John Sherman

John Sherman

John Sherman is the Godfather of American bouldering. Without his broad shoulders to stand on, Daniel Woods would be toproping 5.7 right now.

Stone Master

Blog #3

5/11/09.  There was blood all over.  This was bad, maybe real bad.  I'd been stressing all week about this climb and my fears were now reality.

Let me back up a bit.  I've always jumped at a chance to climb with one of my climbing heroes.  When such an opportunity arises I feel a rush of excitement.  Then as the day gets closer apprehension sets in.  My heroes are generally older than me, sometimes by decades.  What if there's an accident?  What if I'm the climbing partner that day?  I remember the time John Gill and I were soloing a 600-ft dome in Wyoming.  I'm thinking this guy been climbing over 40 years, he might be due for a slip.  If he pitches I'll forever be known as the guy who led an elderly legend to his death.  As the dome got steeper and the holds a bit thinner I slowed.  Gill, however, blasted upwards, opening a substantial gap.  My thoughts then turned to "wouldn't it suck to be known as the guy who cratered trying to keep up with a 63-year old."

So last week my mind was filled with all kinds of awful scenarios.  You see I was scheduled to climb with Layton Kor.  Now if you don't know who Kor is, you might as well just take your 8mm lead line, tie it around your neck and jump off the top of the gym wall.  In the sixties, Kor was to American rock climbing what Tigers Woods is to current day golf.  He had a voracious appetite for first ascents, tearing up the walls of Eldorado, the Black Canyon, The Diamond, El Capitan and the Dolomites.  But perhaps it was in the desert that he left his most enduring mark.  FAs of Standing Rock, The Titan, Castleton Tower... the list goes on and on.  And now I was getting my chance to do a first ascent with Layton.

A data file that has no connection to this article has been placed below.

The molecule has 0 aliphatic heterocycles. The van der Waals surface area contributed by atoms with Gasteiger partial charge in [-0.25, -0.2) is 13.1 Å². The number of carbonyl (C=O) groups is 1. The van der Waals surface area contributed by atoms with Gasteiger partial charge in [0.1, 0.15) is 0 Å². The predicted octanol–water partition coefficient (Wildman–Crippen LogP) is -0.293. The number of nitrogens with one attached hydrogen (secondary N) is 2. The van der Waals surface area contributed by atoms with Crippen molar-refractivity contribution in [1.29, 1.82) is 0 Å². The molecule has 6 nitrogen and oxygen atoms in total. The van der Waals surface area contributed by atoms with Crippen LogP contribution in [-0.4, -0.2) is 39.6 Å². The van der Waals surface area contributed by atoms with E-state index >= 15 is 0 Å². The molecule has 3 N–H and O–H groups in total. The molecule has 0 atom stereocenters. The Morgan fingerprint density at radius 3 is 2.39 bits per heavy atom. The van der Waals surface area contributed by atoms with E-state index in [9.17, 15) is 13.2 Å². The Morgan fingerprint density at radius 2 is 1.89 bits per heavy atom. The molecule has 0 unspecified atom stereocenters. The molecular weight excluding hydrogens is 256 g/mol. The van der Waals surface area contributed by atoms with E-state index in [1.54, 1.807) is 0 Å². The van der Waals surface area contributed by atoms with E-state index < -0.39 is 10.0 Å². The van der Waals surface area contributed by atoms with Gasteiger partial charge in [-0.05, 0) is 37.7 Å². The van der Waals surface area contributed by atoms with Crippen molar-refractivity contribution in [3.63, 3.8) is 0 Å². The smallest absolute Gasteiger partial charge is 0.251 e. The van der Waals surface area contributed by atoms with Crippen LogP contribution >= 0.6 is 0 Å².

Layton is now 70.  He's had umpteen surgeries, goes through kidney dialysis 3 times a week, and is contemplating a transplant (probably worrying that it would cut into his climbing time).  He's on blood thinners, bruises easily and bleeds profusely.  He feels that if he could just gain 20 pounds he'd be strong again.

Back in the day, Layton was a notorious lead hog.  So I shouldn't have been surprised when he blew off the cushy belay ledge atop the fourth pitch and forged up a dwindling rib around the corner and out of my sight.  Problem is Layton can't see a foothold smaller than your big toe and he only has 5 nuts cleaned from the last pitch as his rack. 

Layton - "Looks good up here - not too bad."

Verm - "I really think it's a better line over here."  (Layton's looking at a bad pendulum into a corner.)

Layton - "Think I'll go up here."

Verm - "You're going to have terrible rope drag and you don't have any gear.  The rope's running over a real jagged edge."

Layton - "Send me those pitons in the bottom of my pack...."

Ten minutes later I hear the sound of a piton being driven against a block - it isn't singing.  A few minutes after that, grunts, sounds of struggle, a few "oh no's" then the sound of Layton and gear bouncing down the rock.

The rope impales on the sharpest cinder on the shark's tooth arete and catches Layton's fall before I can.  This can't be happening.

I can't see Layton around the corner and imagine the worst as I lower him.  When he comes into view he is ashen.  Blood is spattered all over the rope and his clothes and running down his arms.  The seat of his pants has torn away.  His helmet is cocked to the side of his head and his hammer holster has blown in half.  It looks like a bone is about to poke through the skin on his forearm (LK -"no, that's just from one of the surgeries").  Fifteen minutes later it appears, barring any internal injuries, Layton is not going to bleed out.  Only at that point do I realize how much I'm shaking.

Layton - "I made a bad mistake."

Verm - "When was the last time you took a lead fall?"

Layton - "Dunno - fifty years ago?"

Layton insists we finish the climb.

On the drive back to Layton's house he mutters several times, "Maybe I need to quit climbing."  As hard as it was to hear those words, it must have been devastating to utter them.

This morning I called Layton to check on him.  Despite a dialysis headache, Layton sounded cheerful.  "I just bought elbow pads - should come in handy this weekend.  Got some folks coming in and there's some lines I've been looking at for awhile."

I will never wash that rope again.


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